China Banks – Beneficiaries of a Strengthening Economy and Increasing Rates

 

Investment Summary
Investment opportunities are emerging in China’s banking sector on the back of improving asset quality, receding downward pressure on Return-on-Equity (ROE) and attractive valuations. With numerous regulatory tightening measures in place and corporate earnings on an uptrend, we see a lower systemic risk in the financial system.

We forecast Chinese banks’ average ROE to moderate by 200bps from the 2016 level to around 12-13% in the next three years. Key factors that can help lessen the downward pressure on ROE include decent loans growth, a relatively steady rate environment, and a slowdown in non-performing loans (NPL) formation. These will be favourable for net interest margin (NIM) expansion. The stabilisation may also help some quality banks with less capital pressure to re-rate and trade around 1x forward Price-to-Book ratio. The sector’s high dividend yield of around 5% is appealing for income-oriented investors, and should be another factor supporting the sector’s valuations.

Within the sector, we prefer large banks with resilient NIM, relatively less exposure to shadow banking business, and attractive valuations. We like Agricultural Bank of China (1288 HK), Bank of China (3988 HK), Bank of Communications (3328 HK)and Industrial & Commercial Bank of China (1398 HK), with China Construction Bank (939 HK) being our top pick.

 

Improving asset quality
Asset quality improvement will continue this year even as corporate funding cost stays on the uptrend. The asset quality of large banks remained stable while small and mid-cap banks had a mixed showing. Asset quality indicators – such as NPL ratio, overdue loan >3m ratio and special mention loan ratio – suggested that the overall NPL formation has passed the peak. Gross NPL formation had peaked in 2016, especially for the Big-4 banks with their average NPL formation dropping by 28bps y/y to 1.9% last year. The performance was less uniform among the smaller and joint-stock banks. China Merchants Bank’s gross NPL formation declined more significantly by 95bps y/y to 2.24% in 2016, while Bank of Communications saw a moderate rise by 20bps y/y to 1.53% in 2016. Meanwhile, credit cost had also peaked in 2016. We expect credit cost will moderate going forward but continue to stay above the historical average level in the near-term.

 

Asset quality will also benefit from the improvement in corporate earnings and profitability, which should lessen the interest burden on borrowers. Revenue growth of A-share non-financial companies accelerated from -11% y/y in 2016 to 25% in 3Q17. Similarly, A-share non-financial earnings growth rose from 26% y/y in 2016 to 39% y/y in 3Q17, while profitability improved from its trough in 2013-2014 and has stabilised over the past few quarters. Notably, Producer Price Index has rebounded strongly, helping to drive down and maintain corporate real funding cost at close to 0%. The significant reduction in interest burden will bode well for the industrial sectors.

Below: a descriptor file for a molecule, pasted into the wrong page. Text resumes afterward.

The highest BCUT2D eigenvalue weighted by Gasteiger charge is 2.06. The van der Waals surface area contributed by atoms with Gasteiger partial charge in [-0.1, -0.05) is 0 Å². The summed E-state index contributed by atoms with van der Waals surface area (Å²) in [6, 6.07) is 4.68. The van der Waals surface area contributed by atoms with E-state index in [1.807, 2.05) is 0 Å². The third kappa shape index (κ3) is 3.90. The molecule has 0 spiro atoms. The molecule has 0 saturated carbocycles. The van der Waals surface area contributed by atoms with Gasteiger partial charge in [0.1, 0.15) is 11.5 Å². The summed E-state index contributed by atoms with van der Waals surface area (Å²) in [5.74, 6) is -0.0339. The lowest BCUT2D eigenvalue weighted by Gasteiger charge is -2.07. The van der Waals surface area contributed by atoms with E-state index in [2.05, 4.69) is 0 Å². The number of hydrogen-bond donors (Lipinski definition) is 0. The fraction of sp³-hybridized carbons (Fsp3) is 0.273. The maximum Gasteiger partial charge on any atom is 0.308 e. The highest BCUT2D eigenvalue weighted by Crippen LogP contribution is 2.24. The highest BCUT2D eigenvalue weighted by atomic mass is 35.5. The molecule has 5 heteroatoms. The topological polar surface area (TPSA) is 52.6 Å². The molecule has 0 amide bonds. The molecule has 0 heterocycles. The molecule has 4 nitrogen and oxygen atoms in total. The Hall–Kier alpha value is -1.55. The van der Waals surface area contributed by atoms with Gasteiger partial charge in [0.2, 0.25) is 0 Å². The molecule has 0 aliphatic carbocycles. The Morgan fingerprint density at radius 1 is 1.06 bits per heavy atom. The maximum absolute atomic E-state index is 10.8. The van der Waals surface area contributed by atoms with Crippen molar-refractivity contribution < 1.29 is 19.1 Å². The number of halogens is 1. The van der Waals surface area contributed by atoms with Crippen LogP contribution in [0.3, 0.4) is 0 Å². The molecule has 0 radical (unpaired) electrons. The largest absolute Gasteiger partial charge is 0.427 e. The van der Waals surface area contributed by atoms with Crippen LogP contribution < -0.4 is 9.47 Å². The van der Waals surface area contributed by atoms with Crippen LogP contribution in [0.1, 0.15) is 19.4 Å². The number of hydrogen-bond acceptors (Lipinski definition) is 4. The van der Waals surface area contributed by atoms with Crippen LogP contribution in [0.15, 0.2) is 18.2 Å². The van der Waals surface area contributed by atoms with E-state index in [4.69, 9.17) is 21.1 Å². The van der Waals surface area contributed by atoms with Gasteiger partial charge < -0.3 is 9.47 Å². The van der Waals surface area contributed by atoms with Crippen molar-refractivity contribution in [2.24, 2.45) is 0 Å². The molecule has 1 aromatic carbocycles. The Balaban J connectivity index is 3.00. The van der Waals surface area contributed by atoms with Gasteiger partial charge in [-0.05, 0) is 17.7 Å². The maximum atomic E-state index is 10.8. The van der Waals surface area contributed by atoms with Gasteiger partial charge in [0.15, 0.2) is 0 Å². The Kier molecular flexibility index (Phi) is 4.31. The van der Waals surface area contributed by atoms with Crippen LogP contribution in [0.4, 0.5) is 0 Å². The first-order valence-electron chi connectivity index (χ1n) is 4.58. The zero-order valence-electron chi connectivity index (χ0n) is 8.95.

Meanwhile, both the government and the sector itself have taken the initiative to further stabilise asset quality. These included the supply-side reforms aimed at reducing overcapacity. For instance, the capacity reduction in the steel industry since 2015 has led to profit margin recovery of marginal producers. Banks have also made an effort to cut down their loans exposure to risky sectors, such as manufacturing, wholesale and retail.

 

Chinese banks popular choice for southbound inflow
Southbound capital flow from Mainland China has been on the rise since the Stock Connect program commenced, hitting more than CNY300bn in 2017. The southbound Stock Connect inflow has recently accounted for more than 16% of Hong Kong’s equity turnover, a major uplift from an average of 8% in 2016. Within the scene, H-share Chinese banks have been consistently ranked among the top-10 most actively traded stocks. The relatively attractive dividend yield and A-H price gap for dual-listed Chinese banks has been the major draw for onshore domestic insurance money and mutual funds that look to diversify their portfolios.

 

Valuation: quality large banks could trade close to book value
In the year to date, H-share Chinese banks have underperformed the MSCI China Index. Their share prices have gained 27% year-to-date, lagging the 56% surge of MSCI China. The market is at a stage where investors are seeing incentives to take profit on sectors or stocks that have delivered stellar performance but are trading at a demanding valuation and against structural or policy headwinds, such as real estate. We view H-share Chinese banks as an alternative defensive play owing to i) reduced risks of a hard landing of China’s economy and an outburst of systemic financial crisis, ii) NIM expansion and stabilisation, iii) improving asset quality and balance sheet transparency. H-share Chinese banks are trading at a relatively attractive valuation of 0.77x 12-month forward P/B with a forecasted dividend yield of more than 5% for 2018e. Within the sector, we prefer large banks with resilient NIM, relatively less exposure to shadow banking, and attractive valuations. We like Agricultural Bank of China (1288 HK), Bank of China (3988 HK), China Construction Bank (939 HK) and Industrial & Commercial Bank of China (1398 HK), with CCB (939 HK) being the top pick. Our target price for Chinese banks is derived based on a three-stage dividend discount model with a sustainable growth of 3.5%, a discount rate of 11-13% and a long-term dividend payout ratio of 50%.

The 3Q17 banking results highlighted and confirmed our view of large banks’ outperformance. The Big-4 banks delivered stable loans growth and modest NIM expansion. Improvement in assets quality has been on track, with Agricultural Bank of China speeding up the process of NPL disposal and lowering NPL ratio. On the other side of the spectrum, small and mid-cap banks were pressured on NIM and pre-provisions profits growth. A divergence in the sector’s asset quality trend was emerging, reflecting individual banks’ pace of NPL disposal.

 

Agricultural Bank of China

Company description